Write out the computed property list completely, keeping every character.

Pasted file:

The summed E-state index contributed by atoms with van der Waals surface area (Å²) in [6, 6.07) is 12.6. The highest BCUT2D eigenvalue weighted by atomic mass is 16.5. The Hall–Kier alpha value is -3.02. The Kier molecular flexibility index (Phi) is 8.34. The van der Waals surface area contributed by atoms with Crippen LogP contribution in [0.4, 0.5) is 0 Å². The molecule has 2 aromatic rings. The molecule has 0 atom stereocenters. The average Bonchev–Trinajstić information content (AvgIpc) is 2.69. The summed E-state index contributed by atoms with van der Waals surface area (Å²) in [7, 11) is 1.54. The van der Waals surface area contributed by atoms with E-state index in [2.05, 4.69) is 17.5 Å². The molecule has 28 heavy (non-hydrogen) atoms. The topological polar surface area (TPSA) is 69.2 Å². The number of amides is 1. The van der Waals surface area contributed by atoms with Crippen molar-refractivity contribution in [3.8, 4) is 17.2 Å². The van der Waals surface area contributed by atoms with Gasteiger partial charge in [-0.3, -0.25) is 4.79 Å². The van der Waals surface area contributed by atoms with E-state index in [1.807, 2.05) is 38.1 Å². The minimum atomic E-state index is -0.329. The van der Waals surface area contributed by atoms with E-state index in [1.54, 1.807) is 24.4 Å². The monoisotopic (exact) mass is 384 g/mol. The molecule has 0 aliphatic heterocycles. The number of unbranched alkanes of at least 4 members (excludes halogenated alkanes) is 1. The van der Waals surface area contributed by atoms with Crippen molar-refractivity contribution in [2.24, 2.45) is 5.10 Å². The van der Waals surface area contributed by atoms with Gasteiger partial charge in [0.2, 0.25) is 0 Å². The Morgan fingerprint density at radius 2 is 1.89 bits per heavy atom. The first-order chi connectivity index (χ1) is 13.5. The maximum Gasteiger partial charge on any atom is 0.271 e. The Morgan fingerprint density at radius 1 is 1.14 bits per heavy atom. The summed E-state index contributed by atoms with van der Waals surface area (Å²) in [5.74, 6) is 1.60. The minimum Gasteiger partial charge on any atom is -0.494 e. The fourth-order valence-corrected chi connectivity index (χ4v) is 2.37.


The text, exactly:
The summed E-state index contributed by atoms with van der Waals surface area (Å²) in [6, 6.07) is 12.6. The highest BCUT2D eigenvalue weighted by atomic mass is 16.5. The Hall–Kier alpha value is -3.02. The Kier molecular flexibility index (Phi) is 8.34. The van der Waals surface area contributed by atoms with Crippen LogP contribution in [0.4, 0.5) is 0 Å². The molecule has 2 aromatic rings. The molecule has 0 atom stereocenters. The average Bonchev–Trinajstić information content (AvgIpc) is 2.69. The summed E-state index contributed by atoms with van der Waals surface area (Å²) in [7, 11) is 1.54. The van der Waals surface area contributed by atoms with E-state index in [2.05, 4.69) is 17.5 Å². The molecule has 28 heavy (non-hydrogen) atoms. The topological polar surface area (TPSA) is 69.2 Å². The number of amides is 1. The van der Waals surface area contributed by atoms with Crippen molar-refractivity contribution in [3.8, 4) is 17.2 Å². The van der Waals surface area contributed by atoms with Gasteiger partial charge in [-0.3, -0.25) is 4.79 Å². The van der Waals surface area contributed by atoms with E-state index in [1.807, 2.05) is 38.1 Å². The minimum atomic E-state index is -0.329. The van der Waals surface area contributed by atoms with E-state index in [1.54, 1.807) is 24.4 Å². The monoisotopic (exact) mass is 384 g/mol. The molecule has 0 aliphatic heterocycles. The number of unbranched alkanes of at least 4 members (excludes halogenated alkanes) is 1. The van der Waals surface area contributed by atoms with Crippen molar-refractivity contribution in [2.24, 2.45) is 5.10 Å². The van der Waals surface area contributed by atoms with Gasteiger partial charge in [0.2, 0.25) is 0 Å². The Morgan fingerprint density at radius 2 is 1.89 bits per heavy atom. The first-order chi connectivity index (χ1) is 13.5. The maximum Gasteiger partial charge on any atom is 0.271 e. The Morgan fingerprint density at radius 1 is 1.14 bits per heavy atom. The summed E-state index contributed by atoms with van der Waals surface area (Å²) in [5.74, 6) is 1.60. The minimum Gasteiger partial charge on any atom is -0.494 e. The fourth-order valence-corrected chi connectivity index (χ4v) is 2.37.